Many of you will remember that at the beginning of January, I advertised and held a policy discussion on ‘Secure State Protects Civil Liberties’ at Guru Nanak Gurdwara in Bradford. 35 people attended the discussion and a full five page report has been submitted for a response.
We looked at various topics from the use of CCTV, balancing secure state with civil liberties, why individuals like Brar is allowed in the UK and balancing our identity with schools and the workplace uniform.
Thank you to all that came and gave their ideas. Some really good ideas were put on the table and I have already received some preliminary responses from the Conservative party and they like what they have recieved.
The full report can be viewed here >>>>
(An overview of the report is available below)
I was surprised that the vocal Gursikhs that I know, and have had conversations with on these topics in the past, didn’t turn up. I thought that they would have wanted to have their voice heard. To progress and have the Sikh identity known in British Parliament (and more widely in Great Britain) we need to speak up and have our voice heard.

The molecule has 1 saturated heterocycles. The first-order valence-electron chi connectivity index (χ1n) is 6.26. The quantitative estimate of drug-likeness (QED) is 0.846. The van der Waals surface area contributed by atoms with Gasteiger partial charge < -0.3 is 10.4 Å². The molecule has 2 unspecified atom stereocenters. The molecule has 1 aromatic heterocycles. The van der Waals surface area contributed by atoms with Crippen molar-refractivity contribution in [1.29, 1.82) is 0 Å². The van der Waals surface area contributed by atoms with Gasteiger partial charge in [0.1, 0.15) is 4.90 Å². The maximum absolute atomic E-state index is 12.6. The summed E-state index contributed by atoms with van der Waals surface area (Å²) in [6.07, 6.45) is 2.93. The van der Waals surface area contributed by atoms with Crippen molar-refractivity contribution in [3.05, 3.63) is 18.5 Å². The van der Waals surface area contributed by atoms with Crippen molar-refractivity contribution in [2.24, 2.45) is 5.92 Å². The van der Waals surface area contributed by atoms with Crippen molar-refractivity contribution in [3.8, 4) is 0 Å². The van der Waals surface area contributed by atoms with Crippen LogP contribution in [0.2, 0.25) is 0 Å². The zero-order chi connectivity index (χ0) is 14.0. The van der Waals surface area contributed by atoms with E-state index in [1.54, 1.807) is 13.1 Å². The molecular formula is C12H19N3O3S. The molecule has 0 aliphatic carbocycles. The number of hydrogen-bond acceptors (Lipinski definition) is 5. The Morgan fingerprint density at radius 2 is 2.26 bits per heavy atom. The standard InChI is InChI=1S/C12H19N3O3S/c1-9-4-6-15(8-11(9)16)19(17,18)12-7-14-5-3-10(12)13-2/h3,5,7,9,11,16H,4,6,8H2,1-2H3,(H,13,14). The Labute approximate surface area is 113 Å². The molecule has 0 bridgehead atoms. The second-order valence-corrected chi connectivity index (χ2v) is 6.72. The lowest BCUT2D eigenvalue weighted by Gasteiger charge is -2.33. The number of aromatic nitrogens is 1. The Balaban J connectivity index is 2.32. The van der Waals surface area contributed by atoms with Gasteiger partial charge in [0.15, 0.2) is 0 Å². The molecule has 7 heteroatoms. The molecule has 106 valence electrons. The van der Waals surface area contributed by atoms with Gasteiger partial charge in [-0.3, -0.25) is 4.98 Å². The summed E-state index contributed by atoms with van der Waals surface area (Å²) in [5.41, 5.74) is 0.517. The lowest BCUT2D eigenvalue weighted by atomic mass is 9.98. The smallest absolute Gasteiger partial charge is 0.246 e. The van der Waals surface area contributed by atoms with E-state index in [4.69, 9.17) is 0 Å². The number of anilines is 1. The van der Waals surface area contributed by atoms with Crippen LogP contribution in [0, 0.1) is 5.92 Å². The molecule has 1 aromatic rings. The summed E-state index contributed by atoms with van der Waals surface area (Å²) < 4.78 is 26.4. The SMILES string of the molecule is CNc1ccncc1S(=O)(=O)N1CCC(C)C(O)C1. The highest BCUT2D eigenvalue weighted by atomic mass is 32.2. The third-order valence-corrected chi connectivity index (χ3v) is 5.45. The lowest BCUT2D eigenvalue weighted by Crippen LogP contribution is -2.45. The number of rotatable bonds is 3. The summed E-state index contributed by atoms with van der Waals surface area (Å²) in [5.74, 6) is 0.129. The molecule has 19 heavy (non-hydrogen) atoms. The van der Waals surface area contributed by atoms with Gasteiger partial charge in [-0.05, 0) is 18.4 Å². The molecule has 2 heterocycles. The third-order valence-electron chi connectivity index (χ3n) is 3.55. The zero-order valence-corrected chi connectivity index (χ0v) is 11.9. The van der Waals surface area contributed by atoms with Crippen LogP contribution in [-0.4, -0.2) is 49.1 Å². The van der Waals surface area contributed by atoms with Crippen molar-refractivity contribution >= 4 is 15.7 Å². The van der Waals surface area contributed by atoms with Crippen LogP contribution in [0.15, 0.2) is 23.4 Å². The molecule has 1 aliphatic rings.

If we don’t speak how are we going to be heard!
How else are we going to get justice for 1984? How are are we going to get the punj kakaar accepted in schools and the workplace? How are we going to prevent Sikhs from being targeted for stop-and-searches by the police?
Guru Sahib gave us democracy. They taught us to stand up for righteousness and the truth. In this country, to stand up for righteousness we use the voting system – we no longer need to battle hand-to-hand combat. We have a battle of minds and words. Unless we get involved and talk about these issues, we will lose the battle.
I hope more sangat will turn up to the next policy discussion. We must speak and have our voice heard!
Bhal chuk maf (forgive me for any mistakes)
Photos can be views here >>>
Overview of the report
How can we strike the right balance between national security and civil liberties?
The group liked the idea that is implemented in the US where anyone entering has their fingerprint taken and are kept on record.